Overall survival in patients with glioblastoma before and after bevacizumab approval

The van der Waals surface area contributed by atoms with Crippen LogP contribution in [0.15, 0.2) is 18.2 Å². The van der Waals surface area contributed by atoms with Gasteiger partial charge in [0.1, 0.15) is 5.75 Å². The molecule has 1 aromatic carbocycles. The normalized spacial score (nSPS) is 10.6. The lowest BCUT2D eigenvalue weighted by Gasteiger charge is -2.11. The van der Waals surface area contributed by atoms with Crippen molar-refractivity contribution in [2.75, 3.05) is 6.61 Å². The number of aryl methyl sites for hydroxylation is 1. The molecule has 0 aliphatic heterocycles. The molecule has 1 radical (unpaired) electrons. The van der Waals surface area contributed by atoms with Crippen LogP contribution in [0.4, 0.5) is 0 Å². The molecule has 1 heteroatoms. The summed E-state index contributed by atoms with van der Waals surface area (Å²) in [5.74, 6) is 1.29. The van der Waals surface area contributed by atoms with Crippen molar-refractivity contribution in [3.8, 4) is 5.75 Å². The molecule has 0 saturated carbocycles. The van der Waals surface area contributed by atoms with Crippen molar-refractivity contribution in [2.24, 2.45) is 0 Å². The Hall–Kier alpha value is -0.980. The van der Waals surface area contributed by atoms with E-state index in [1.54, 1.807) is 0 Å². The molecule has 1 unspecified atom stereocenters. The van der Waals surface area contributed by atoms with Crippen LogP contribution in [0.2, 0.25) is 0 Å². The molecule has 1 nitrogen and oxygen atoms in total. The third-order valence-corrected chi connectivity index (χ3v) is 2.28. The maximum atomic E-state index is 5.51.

<p><b>Objective:</b> Glioblastoma (GBM) is an aggressive disease with limited therapeutic options. While bevacizumab was approved in 2009 for the treatment of patients with progressive GBM, its impact on overall survival (OS) remains unclear. Using US population-based cancer registry data (SEER), this study compared OS of patients diagnosed with GBM before and after bevacizumab approval.</p> <p><b>Methods:</b> Adult patients from SEER with a GBM diagnosis were divided into two cohorts: patients diagnosed in 2006–2008 (pre-bevacizumab cohort, <i>n</i> = 6,120) and patients diagnosed in 2010–2012 (post-bevacizumab cohort, <i>n</i> = 6,753). Patients were included irrespective of the treatments received. OS post-diagnosis was compared between the study cohorts utilizing Kaplan-Meier analyses and multivariate Cox proportional hazards regression.</p> <p><b>Results:</b> Among 12,873 patients with GBM, the median age was 62 years, 41% were women, 31% underwent gross total resection, and 75% received radiation therapy. Survival was stable within the 2006–2008 period (median survival = 9 months for each year), but increased after year 2009 (median survival = 10 and 11 months for years 2010/2011 and 2012, respectively). The adjusted hazard of death was significantly lower in the post-bevacizumab approval cohort (hazard ratio = 0.91, <i>p</i> < .01).</p> <p><b>Conclusions:</b> The results of this large population-based study suggested an improvement in OS among patients with a GBM diagnosis in 2010–2012 compared to 2006–2008. While the cause of this improvement cannot be proven in a retrospective analysis, the timing of the survival increase coincides with the approval of bevacizumab for the treatment of patients with progressive GBM, indicating a possible benefit of bevacizumab in this population.</p>